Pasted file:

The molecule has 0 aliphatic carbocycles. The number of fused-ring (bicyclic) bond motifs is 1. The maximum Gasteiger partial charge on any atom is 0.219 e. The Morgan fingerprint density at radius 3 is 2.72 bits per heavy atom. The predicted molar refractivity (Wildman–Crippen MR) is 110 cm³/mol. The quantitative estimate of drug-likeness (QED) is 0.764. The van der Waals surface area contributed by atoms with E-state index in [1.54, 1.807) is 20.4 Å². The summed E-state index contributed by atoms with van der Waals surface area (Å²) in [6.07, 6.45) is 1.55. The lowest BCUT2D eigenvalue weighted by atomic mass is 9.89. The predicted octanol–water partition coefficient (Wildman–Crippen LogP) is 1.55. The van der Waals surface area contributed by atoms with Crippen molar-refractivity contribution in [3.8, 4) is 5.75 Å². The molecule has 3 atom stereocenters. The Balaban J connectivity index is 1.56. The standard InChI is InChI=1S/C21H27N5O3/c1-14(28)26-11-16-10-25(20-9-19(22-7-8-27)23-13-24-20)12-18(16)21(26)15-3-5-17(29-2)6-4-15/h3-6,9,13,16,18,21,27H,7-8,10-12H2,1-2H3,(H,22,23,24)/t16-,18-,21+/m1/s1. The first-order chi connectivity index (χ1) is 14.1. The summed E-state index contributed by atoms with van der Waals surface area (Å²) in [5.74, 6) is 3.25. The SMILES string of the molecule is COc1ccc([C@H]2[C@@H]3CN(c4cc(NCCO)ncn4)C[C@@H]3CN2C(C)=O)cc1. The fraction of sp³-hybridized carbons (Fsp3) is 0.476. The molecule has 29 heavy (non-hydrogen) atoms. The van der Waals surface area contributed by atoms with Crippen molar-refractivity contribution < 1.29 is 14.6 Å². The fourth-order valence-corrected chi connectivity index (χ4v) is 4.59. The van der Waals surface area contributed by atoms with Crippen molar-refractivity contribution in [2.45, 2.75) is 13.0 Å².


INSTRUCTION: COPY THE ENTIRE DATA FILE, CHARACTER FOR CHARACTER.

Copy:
The molecule has 0 aliphatic carbocycles. The number of fused-ring (bicyclic) bond motifs is 1. The maximum Gasteiger partial charge on any atom is 0.219 e. The Morgan fingerprint density at radius 3 is 2.72 bits per heavy atom. The predicted molar refractivity (Wildman–Crippen MR) is 110 cm³/mol. The quantitative estimate of drug-likeness (QED) is 0.764. The van der Waals surface area contributed by atoms with E-state index in [1.54, 1.807) is 20.4 Å². The summed E-state index contributed by atoms with van der Waals surface area (Å²) in [6.07, 6.45) is 1.55. The lowest BCUT2D eigenvalue weighted by atomic mass is 9.89. The predicted octanol–water partition coefficient (Wildman–Crippen LogP) is 1.55. The van der Waals surface area contributed by atoms with Crippen molar-refractivity contribution in [3.8, 4) is 5.75 Å². The molecule has 3 atom stereocenters. The Balaban J connectivity index is 1.56. The standard InChI is InChI=1S/C21H27N5O3/c1-14(28)26-11-16-10-25(20-9-19(22-7-8-27)23-13-24-20)12-18(16)21(26)15-3-5-17(29-2)6-4-15/h3-6,9,13,16,18,21,27H,7-8,10-12H2,1-2H3,(H,22,23,24)/t16-,18-,21+/m1/s1. The first-order chi connectivity index (χ1) is 14.1. The summed E-state index contributed by atoms with van der Waals surface area (Å²) in [5.74, 6) is 3.25. The SMILES string of the molecule is COc1ccc([C@H]2[C@@H]3CN(c4cc(NCCO)ncn4)C[C@@H]3CN2C(C)=O)cc1. The fraction of sp³-hybridized carbons (Fsp3) is 0.476. The molecule has 29 heavy (non-hydrogen) atoms. The van der Waals surface area contributed by atoms with Crippen molar-refractivity contribution < 1.29 is 14.6 Å². The fourth-order valence-corrected chi connectivity index (χ4v) is 4.59. The van der Waals surface area contributed by atoms with Crippen molar-refractivity contribution in [2.45, 2.75) is 13.0 Å².